Among the new research cited is a 2007 Science paper by Lamont climate modeler Richard Seager, showing how changes in temperature over the Pacific have driven large-scale droughts across western North America.
"We have no smoking gun saying that humans are causing the current changes. But the past is a cautionary tale," Cook said. "What this tells us is that the system has the ability to lock into periods of profound, long-lasting aridity. And there is the suggestion that these changes are related to warmer climate.”
Download the full report and summary information here.
By Bill Gauley and John Koeller
There are two primary concerns related to the proper operation of toilet fixtures - flushing performance and drainline carry. While it is straightforward to define an adequate level of flushing performance (we want the toilet to remove all of the waste from the bowl in a single flush), it is far more difficult to define how far a toilet flush should transport this waste through the building drain piping to the sewer. There are many factors to consider when attempting assessing drainline carry performance (e.g. how much waste is being flushed, what type of waste is being flushed, what is the diameter and slope of the drainline, what is the age and physical condition of the drain).
The current ASME /CSA drainline carry testing protocol uses non-realistic test media (¾-inch plastic balls). Furthermore, this testing protocol uses the same testing procedure regardless of whether toilet fixtures are residential or commercial models. Therefore, we believe that this protocol fails to adequately address the concern of real waste movement in the drain system. This is somewhat disconcerting since we know (a) that there is a clear difference between ¾-inch balls and real waste and (b) that there are significant differences between residential and commercial toilet installations. For example:
- Commercial fixtures are often installed on 4-inch diameter drain pipes set at a 1-percent slope whereas residential fixtures are typically installed on 3-inch diameter pipes set at a 2-percent slope
- Commercial toilets, which are often required to flush paper toilet seat covers, paper towels, large amounts of toilet paper, and the like are typically subjected to a much greater waste loading than residential toilets
- The lengths of drain runs are often much longer in commercial installations, and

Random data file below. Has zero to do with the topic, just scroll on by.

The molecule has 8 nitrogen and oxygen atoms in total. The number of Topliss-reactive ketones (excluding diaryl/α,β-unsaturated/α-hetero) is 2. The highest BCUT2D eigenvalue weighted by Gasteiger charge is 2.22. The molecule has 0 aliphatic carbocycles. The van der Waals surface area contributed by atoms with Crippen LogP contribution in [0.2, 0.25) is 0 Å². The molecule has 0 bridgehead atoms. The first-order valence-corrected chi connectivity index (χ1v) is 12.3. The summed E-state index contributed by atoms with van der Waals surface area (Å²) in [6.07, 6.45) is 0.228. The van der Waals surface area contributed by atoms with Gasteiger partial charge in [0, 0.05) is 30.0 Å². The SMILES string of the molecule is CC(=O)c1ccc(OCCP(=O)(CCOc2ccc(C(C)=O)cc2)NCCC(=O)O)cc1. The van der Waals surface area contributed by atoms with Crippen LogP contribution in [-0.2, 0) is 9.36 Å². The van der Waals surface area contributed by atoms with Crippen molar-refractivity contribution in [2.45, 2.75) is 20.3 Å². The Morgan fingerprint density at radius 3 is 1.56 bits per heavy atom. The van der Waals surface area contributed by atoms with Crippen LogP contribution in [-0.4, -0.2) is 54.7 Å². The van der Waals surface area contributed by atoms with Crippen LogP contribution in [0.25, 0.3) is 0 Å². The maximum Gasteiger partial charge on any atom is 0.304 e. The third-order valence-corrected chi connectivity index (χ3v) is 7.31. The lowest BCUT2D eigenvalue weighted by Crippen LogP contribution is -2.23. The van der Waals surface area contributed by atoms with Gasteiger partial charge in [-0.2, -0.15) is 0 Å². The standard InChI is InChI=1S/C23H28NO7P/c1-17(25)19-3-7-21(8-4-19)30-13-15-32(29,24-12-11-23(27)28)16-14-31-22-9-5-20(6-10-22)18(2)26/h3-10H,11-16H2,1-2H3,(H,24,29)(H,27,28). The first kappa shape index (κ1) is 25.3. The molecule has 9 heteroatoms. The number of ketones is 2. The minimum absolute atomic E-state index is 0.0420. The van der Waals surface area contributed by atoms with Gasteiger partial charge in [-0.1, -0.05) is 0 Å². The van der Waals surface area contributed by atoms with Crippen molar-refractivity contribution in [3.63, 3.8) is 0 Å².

- Supplemental flows are often much less in commercial installations (supplemental flows from bathing and clothes washing help transport waste through drainlines).
Learn more here
The Alliance for Water Efficiency recently added an online publication order form to its website. This makes it easy to order three great books that are valuable water management tools and which are a MUST for your conservation library. Click here to view the form and see the books the Alliance has for sale at special prices.
LAS VEGAS – Experts in the field of water efficiency are invited to submit abstracts for the second WaterSmart Innovations Conference and Exposition, slated for Oct. 7-9, 2009, in Las Vegas.
The deadline for submitting abstracts is Jan. 30, 2009. Professionals, scientists, government employees, organizations, public and private institutions, policy makers, students and all others working in an industry related to water efficiency are invited to submit an abstract for an oral presentation, panel discussion or workshop.
Potential topics include:
- Conservation and Incentive Program Management
- Drought Management Planning
- Alternate Sources
- Rainwater/Greywater/Stormwater Harvesting
- Sustainable Construction and Development
- High Efficiency Fixtures and Appliances
- Policy Development/Public Outreach
- Landscapes and Outdoor Water Use
- Marketing Conservation Programs
- Education (youth, adult)
Candidates chosen as presenters will be notified by e-mail and postal mail no later than March 15, 2009. A complete list of topics and submittal guidelines is available at www.WaterSmartInnovations.com.
The fifth volume in the highly regarded biennial series,
The World’s Water 2006-2007, is now available. Pacific Institute President and series editor Peter Gleick convened Pacific Institute staff and others in presenting the latest edition, covering some of the most significant current worldwide water issues:
- water and terrorism,
- preserving and restoring instream water allocations,
- an update of seawater desalination,
- the growing risks of floods and droughts,
- environmental justice for water,
- water risks facing industry, and
- updated information on bottled water, international disputes over water, and the discovery of water on Mars.
Learn more and obtain a copy of the report here.
After five days of tinkering, astronauts aboard the International Space Station ran their first successful test in December of equipment that turns urine into drinking water.
Delivered to the station by the Space Shuttle Endeavor, the $154 million water recycling system, which also processes sweat and moisture from the air (reminiscent of the still suits from the sci-fi classic Dune), is designed to quench astronauts' thirst while requiring fewer costly re-supply missions. Samples of the recycled water will be tested back on earth before astronauts aboard the station can start drinking from the system's tap.
This raises a question: Can we build these things on earth? Maybe even for a little less than $154 million? Learn more here.
The fifth International Water Association specialist conference on efficient use and management of urban water supply will be held October 25-28, 2009 in Sydney, Australia. Don't miss this wonderful gathering of international water efficiency advocates! The deadline for abstract submittal is January 30, 2009. For more information regarding abstract submittal click here. For general conference information click here. See you in Sydney!